Mesothelioma Treatments

Mesothelioma cancer affects the mesothelium, the thin membrane of tissue covering the body’s internal organs. Mesothelioma is caused by asbestos exposure, and can affect several different body systems, including the:

  • Abdominal organs
  • Heart
  • Lungs.

Mesothelioma symptoms depend on the body area affected. As in other cancers, mesothelioma patients have several different treatment options. Treatment of mesothelioma is based on the specific factors of individual cases.

Factors Affecting Choice of Mesothelioma Treatment

When you’re diagnosed with mesothelioma, your doctor will determine the level of advancement and spread of the cancer, a process known as staging. The best treatment of mesothelioma is determined based on the stage, along with your age and overall health.

Depending on your health and the disease’s stage, mesothelioma treatment options will have one of two different goals:

  • Curative care attempts to cure the patient by removing mesothelioma cells from the body.
  • Palliative care doesn’t cure the cancer, but reduces pain and discomfort associated with mesothelioma symptoms, and may prolong life.

Currently, no definitive cure for mesothelioma exists. However, in earlier stages, your doctor may wish to try a more aggressive, curative mesothelioma treatment option. In later stages, when curative treatment isn’t feasible, palliative care may improve your quality of life.

Mesothelioma Treatment Options: Surgery

Surgery is usually most effective in earlier stages, when mesothelioma is more localized. However, mesothelioma is often diagnosed in later stages, so the disease may be too widespread or advanced for surgery. In the future, earlier diagnosis may make surgery a realistic option in more cases.

In many cases, palliative surgery is performed to reduce mesothelioma symptoms and complications. For example, in pleural mesothelioma, the space between the lungs and chest wall fills with fluid, a complication known as pleural effusion. Surgically created scar tissue may prevent further fluid accumulation. This surgery (known as pleurodesis) can ease chest pain and breathing.

Pleural Mesothelioma and Pleural Effusion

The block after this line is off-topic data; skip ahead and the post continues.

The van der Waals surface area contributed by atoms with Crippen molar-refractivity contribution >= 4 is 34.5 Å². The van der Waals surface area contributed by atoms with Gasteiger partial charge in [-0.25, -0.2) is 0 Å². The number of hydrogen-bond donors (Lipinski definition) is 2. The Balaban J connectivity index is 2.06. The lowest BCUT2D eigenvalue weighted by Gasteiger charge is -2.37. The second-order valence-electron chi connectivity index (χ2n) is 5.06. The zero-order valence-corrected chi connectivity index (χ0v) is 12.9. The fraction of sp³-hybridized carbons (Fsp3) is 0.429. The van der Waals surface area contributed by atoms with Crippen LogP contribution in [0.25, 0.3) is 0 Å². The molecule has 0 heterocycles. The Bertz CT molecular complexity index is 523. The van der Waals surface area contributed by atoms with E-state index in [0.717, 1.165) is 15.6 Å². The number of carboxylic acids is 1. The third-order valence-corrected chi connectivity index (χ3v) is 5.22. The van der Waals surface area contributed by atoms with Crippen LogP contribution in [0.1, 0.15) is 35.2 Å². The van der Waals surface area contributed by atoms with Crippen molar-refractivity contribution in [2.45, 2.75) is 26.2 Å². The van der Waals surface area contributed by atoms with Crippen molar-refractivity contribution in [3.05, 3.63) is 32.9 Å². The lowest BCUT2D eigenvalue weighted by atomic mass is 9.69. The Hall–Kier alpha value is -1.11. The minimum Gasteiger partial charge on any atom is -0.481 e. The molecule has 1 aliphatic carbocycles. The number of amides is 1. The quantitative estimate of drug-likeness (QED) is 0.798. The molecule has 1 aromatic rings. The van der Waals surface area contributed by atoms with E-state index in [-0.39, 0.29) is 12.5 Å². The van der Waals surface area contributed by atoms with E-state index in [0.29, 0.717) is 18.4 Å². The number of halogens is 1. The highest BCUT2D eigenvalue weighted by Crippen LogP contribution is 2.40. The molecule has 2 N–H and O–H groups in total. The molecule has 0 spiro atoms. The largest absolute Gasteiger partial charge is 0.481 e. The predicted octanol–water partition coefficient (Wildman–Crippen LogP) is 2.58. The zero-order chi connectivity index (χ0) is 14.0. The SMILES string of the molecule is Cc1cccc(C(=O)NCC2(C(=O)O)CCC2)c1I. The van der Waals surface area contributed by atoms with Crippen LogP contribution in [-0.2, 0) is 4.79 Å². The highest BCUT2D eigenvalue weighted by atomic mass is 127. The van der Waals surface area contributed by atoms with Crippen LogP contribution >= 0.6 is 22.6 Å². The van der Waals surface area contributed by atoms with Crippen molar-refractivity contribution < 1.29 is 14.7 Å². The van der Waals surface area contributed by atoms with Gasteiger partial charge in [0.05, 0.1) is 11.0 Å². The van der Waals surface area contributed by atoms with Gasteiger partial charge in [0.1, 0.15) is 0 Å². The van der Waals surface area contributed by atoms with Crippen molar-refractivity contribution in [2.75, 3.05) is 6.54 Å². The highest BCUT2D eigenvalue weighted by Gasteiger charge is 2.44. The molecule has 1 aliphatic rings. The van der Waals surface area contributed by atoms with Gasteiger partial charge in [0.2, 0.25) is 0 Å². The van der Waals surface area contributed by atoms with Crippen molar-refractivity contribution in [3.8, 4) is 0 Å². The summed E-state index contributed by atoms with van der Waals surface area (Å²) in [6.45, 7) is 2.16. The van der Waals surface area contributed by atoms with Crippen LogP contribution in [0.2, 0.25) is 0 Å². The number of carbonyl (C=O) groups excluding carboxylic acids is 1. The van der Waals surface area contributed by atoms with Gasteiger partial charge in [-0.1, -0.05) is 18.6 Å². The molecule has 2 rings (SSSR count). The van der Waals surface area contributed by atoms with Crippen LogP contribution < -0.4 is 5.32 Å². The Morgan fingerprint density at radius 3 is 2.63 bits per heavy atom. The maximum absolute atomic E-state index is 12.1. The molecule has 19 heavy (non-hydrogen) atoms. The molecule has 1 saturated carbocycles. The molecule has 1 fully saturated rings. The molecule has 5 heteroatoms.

Mesothelioma Treatment Options: Chemotherapy

Chemotherapy is an anticancer drug that works to stop cancer cells from growing or dividing. Chemotherapy is more of a palliative measure for mesothelioma, and cannot completely cure the cancer. In mesothelioma, chemotherapy drugs are usually injected into the affected area (such as the pleural or peritoneal cavity). Other drugs may be given to the patient to alleviate side effects of chemotherapy, which include nausea.

Mesothelioma Treatment Options: Radiation

Since it causes the fewest side effects, radiation may be the best of all mesothelioma treatment options for those in a fragile state. Mesothelioma is generally treated with external beam radiation, from high-energy X-rays or another radiation source. These beams are directed from the outside at the affected body area. It improves mesothelioma symptoms, but rarely eliminates tumors.

Combination treatment may be helpful for some patients. For example, chemotherapy/radiation treatment may be given after surgery to prevent recurrence. Finally, new mesothelioma treatments are in development, and patients may receive these treatments by participating in clinical trials. Discuss the risks and benefits of all types of treatment with your doctor before making a decision.


Albelda, S.M., et al. (2009). Localized treatment approaches for malignant pleural mesothelioma and fibrous tumors of the pleura. Retrieved January 4, 2010, from the Mesothelioma Applied Research Foundation Web site: